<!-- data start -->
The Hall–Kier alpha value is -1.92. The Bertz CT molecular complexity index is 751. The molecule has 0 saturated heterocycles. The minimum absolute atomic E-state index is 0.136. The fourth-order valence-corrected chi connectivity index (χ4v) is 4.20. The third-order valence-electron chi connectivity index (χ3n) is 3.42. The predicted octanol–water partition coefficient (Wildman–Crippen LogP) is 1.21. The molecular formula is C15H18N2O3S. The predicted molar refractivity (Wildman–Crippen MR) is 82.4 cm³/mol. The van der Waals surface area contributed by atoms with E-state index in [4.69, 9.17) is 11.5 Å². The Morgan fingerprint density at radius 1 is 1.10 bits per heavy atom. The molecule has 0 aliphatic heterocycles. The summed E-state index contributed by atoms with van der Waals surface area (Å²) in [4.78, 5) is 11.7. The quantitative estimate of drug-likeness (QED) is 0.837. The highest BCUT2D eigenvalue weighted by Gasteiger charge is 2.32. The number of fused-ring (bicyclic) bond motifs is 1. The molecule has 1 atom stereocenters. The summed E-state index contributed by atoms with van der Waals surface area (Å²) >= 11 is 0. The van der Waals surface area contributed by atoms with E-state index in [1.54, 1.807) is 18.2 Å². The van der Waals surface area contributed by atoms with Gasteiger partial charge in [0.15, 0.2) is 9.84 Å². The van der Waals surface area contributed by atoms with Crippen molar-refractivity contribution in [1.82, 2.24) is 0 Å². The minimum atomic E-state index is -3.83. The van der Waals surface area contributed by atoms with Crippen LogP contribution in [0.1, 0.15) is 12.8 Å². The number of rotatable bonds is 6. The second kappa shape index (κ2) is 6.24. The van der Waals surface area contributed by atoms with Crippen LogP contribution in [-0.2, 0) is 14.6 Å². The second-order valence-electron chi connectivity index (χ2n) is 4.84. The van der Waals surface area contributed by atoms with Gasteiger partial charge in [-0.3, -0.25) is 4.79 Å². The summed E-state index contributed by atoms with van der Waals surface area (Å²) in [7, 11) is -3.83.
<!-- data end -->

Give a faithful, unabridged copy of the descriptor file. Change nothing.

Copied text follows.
The Hall–Kier alpha value is -1.92. The Bertz CT molecular complexity index is 751. The molecule has 0 saturated heterocycles. The minimum absolute atomic E-state index is 0.136. The fourth-order valence-corrected chi connectivity index (χ4v) is 4.20. The third-order valence-electron chi connectivity index (χ3n) is 3.42. The predicted octanol–water partition coefficient (Wildman–Crippen LogP) is 1.21. The molecular formula is C15H18N2O3S. The predicted molar refractivity (Wildman–Crippen MR) is 82.4 cm³/mol. The van der Waals surface area contributed by atoms with E-state index in [4.69, 9.17) is 11.5 Å². The Morgan fingerprint density at radius 1 is 1.10 bits per heavy atom. The molecule has 0 aliphatic heterocycles. The summed E-state index contributed by atoms with van der Waals surface area (Å²) in [4.78, 5) is 11.7. The quantitative estimate of drug-likeness (QED) is 0.837. The highest BCUT2D eigenvalue weighted by Gasteiger charge is 2.32. The number of fused-ring (bicyclic) bond motifs is 1. The molecule has 1 atom stereocenters. The summed E-state index contributed by atoms with van der Waals surface area (Å²) >= 11 is 0. The van der Waals surface area contributed by atoms with E-state index in [1.54, 1.807) is 18.2 Å². The van der Waals surface area contributed by atoms with Gasteiger partial charge in [0.15, 0.2) is 9.84 Å². The van der Waals surface area contributed by atoms with Crippen molar-refractivity contribution in [1.82, 2.24) is 0 Å². The minimum atomic E-state index is -3.83. The van der Waals surface area contributed by atoms with Crippen LogP contribution in [0.1, 0.15) is 12.8 Å². The number of rotatable bonds is 6. The second kappa shape index (κ2) is 6.24. The van der Waals surface area contributed by atoms with Crippen LogP contribution in [-0.2, 0) is 14.6 Å². The second-order valence-electron chi connectivity index (χ2n) is 4.84. The van der Waals surface area contributed by atoms with Gasteiger partial charge in [-0.3, -0.25) is 4.79 Å². The summed E-state index contributed by atoms with van der Waals surface area (Å²) in [7, 11) is -3.83.